Castle. The simple word evokes images of myth and legend, fantastical landscapes populated by the stalwart and sinister characters of lore. Castles have been the sites of some of the more dramatic moments of medieval history, but they have also coloured our screens and dominated our imaginations in the worlds of science fiction and fantasy. From the nearly impenetrable Hornburg of Helm’s Deep in Tolkien’s The Lord of the Rings to the partially real and completely creepy Castle Dracula, these buildings have established themselves as inseparable from the fantasy and horror genres while simultaneously permeating into the realm of science fiction.
While Glasgow in 2024 may be “A Worldcon for Our Futures”, I am here to bring you into the past. My name is Frank ‘Jay’ Hall, and I am a doctoral researcher focusing on the castles of late medieval Ireland. When not writing for work, I can usually be found with my nose in a book or eyes glued to a screen, and over the years I have noticed some crossover between my work and leisure activities. As such, I would like to invite you to explore some of the real-world castles that have found new lives in the world of science fiction and fantasy.
Over the course of several blog posts, I will be introducing you to the history – both real and fictional – of some famous Scottish castles, with a particular focus on those that have been brought into the public eye through science fiction and fantasy on screen.
Before we begin, it may be prudent to look at the definition of what a castle is. Scholarly definitions in recent decades have focused around three key criteria for these structures – defence, residence, and administration. In short, we can say that castles are seriously defended elite residences that fulfil an administrative role. While the defensive features may be what immediately comes to mind – moats, high walls, battlements, and drawbridges – many castles spent their entire existence having never been subject to militaristic operations. It is here that one must remember that these structures were residences first – lived in buildings that fulfilled numerous roles in medieval feudal society.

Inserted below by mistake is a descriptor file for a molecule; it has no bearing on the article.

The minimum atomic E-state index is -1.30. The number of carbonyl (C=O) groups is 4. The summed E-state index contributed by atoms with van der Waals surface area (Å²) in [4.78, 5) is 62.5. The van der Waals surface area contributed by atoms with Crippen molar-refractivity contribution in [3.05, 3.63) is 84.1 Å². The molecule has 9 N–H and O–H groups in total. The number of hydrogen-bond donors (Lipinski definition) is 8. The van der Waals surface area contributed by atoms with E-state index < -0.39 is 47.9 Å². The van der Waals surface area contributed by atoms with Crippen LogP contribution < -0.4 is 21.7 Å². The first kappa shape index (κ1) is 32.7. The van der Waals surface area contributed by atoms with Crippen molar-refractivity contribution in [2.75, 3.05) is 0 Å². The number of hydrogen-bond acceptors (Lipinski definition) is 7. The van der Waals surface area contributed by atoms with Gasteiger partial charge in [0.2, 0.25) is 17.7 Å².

While castles can be found in numerous countries, over two thousand call Scotland home. Though some are known only through the historical record, the remains of many can be seen scattered throughout the landscape today. Scottish castles have not only captured the eye, but captured the imagination, with authors from around the world drawing inspiration from medieval sites throughout the country. With such a wealth of material so close to the site of Glasgow 2024, I look forward to delving into the Scottish castles that have earned themselves a place in the science fiction and fantasy genres.
This article was brought to you by Frank ‘Jay’ Hall, a Doctoral Research Scholar at the National University of Ireland, Galway. Frank’s project focuses on the stronghouses and fortified houses of Ireland, investigating their architecture and landscape settings. It seeks to determine the role of the early modern Irish stronghouse in a landscape, historical, and political context and to clearly define the architectural form that was prevalent throughout late medieval and early modern Ireland.